PS 63-53
Nitrogen isotopes improve predictions of nitrogen losses and climate change

Friday, August 15, 2014
Exhibit Hall, Sacramento Convention Center
Alison R. Marklein, Land, Air, Water Resources, University of California - Davis, Davis, CA
Benjamin Z. Houlton, Land, Air and Water Resources, University of California, Davis, Davis, CA

A key issue in climate change research concerns the role of nitrogen (N) in radiative forcing. Nitrous oxide produced via denitrifying bacteria can directly warm the climate, and NOx catalyzes the formation of ground level ozone, another warming effect. At the same time, N affects the magnitude of photosynthesis, and thus the biosphere's ability to reduce the concentration of atmospheric carbon dioxide via the global carbon terrestrial sink. Yet, only two of the Earth System Models in the 2014 Intergovernmental Panel of Climate Change (IPCC) report (CESM1-BGC, NorESM1-ME) include the N cycle; both of these models are based on the community land model CLM4.0. Thus, the accuracy of the IPCC’s assessment of carbon-nutrient-climate feedback have so far hinged on the accuracy of the N cycle in CLM4.0.

Here, we quantitatively and independently validate the terrestrial N cycle of CLM4.0 and the next generation model, CLM4.5, using isotope mixing modeling and mass balance of soil N isotopes at 1º resolution globally. Specifically, we calculated the fraction of gaseous N losses compared to leaching losses, and the soil N isotope values predicted by CLM. We compared our results with measurements of soil N isotopes and global budgets based on mass-balance.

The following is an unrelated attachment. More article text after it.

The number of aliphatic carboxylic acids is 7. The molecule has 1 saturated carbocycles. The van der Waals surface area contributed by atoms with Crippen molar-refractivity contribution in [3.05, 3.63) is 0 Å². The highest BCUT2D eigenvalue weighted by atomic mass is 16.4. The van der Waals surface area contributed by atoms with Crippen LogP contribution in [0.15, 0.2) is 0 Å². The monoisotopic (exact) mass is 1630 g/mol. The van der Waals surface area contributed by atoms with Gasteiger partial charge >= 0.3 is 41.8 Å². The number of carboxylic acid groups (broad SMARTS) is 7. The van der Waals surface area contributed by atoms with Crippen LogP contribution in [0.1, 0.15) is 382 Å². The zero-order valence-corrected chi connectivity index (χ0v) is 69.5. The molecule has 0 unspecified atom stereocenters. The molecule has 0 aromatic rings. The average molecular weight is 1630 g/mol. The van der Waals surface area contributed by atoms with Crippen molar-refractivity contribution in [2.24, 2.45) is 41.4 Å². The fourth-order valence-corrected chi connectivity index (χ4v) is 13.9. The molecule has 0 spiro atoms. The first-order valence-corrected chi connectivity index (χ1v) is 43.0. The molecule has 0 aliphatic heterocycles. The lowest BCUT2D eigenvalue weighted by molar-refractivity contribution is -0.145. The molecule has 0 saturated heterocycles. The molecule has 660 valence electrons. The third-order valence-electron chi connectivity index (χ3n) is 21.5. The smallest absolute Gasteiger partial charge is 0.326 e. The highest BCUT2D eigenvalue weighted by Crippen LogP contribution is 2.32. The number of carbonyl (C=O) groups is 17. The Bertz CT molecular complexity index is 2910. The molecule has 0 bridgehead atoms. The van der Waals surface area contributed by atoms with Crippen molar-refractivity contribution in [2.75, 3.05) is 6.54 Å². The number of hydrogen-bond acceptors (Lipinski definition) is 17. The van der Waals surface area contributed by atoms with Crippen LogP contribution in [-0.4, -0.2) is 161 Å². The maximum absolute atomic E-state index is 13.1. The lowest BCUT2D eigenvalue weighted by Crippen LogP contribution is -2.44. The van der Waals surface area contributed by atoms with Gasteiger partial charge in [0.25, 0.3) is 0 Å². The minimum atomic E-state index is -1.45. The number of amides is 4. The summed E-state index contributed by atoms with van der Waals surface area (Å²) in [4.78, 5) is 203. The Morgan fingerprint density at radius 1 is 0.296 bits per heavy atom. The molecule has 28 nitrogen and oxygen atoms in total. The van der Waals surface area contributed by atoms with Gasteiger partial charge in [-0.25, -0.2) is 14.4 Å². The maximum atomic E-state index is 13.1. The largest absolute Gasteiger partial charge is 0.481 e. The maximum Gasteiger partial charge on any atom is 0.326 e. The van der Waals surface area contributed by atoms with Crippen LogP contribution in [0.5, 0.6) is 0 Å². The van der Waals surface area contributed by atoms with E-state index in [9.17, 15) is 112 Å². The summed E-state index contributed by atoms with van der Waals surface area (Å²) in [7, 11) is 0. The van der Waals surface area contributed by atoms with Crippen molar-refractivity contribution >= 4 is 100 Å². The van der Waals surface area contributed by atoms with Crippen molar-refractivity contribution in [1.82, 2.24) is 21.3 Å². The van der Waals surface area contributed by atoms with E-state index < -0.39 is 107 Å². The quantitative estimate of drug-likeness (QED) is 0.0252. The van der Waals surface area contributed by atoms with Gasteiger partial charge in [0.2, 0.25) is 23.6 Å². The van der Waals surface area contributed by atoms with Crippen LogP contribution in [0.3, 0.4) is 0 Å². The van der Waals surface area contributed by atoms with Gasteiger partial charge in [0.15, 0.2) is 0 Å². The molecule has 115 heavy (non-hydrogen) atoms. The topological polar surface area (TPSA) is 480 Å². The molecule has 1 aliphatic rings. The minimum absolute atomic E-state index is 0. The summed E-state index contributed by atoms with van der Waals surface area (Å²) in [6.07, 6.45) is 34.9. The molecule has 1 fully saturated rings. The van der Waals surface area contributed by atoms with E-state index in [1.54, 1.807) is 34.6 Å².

Our results show that the dominant N losses in CLM4.0 are gaseous – composing over 99% of terrestrial N losses worldwide. Estimates for N gaseous vs. N leaching losses based on mass balance and isotope modeling varied from 0% to 69% gas loss, with a global mean of 35% of total N losses. The results of CLM 4.5 more closely match the range of values from the isotope model, with N gaseous losses ranging from 0 to 82%, with a global mean of 34%.  However, the spatial distribution of results from both CLM 4.0 and CLM 4.5 are strongly at odds with measurements and global budgets based on mass-balance.

By underestimating N leaching fluxes, CLM4.0 and the coupled climate-carbon models will underestimate eutrophication and increase the indirect effects of N on climate change. While CLM4.5 improves results compared to CLM4.0, the spatial distribution of gas vs. leaching fluxes does not match isotope-model based predictions. We propose to improve CLM by using an isotopic mixing model to partition N losses between these two fluxes. This change will improve predictions of climate change and other important ecological issues including biodiversity loss, ozone depletion, and eutrophication.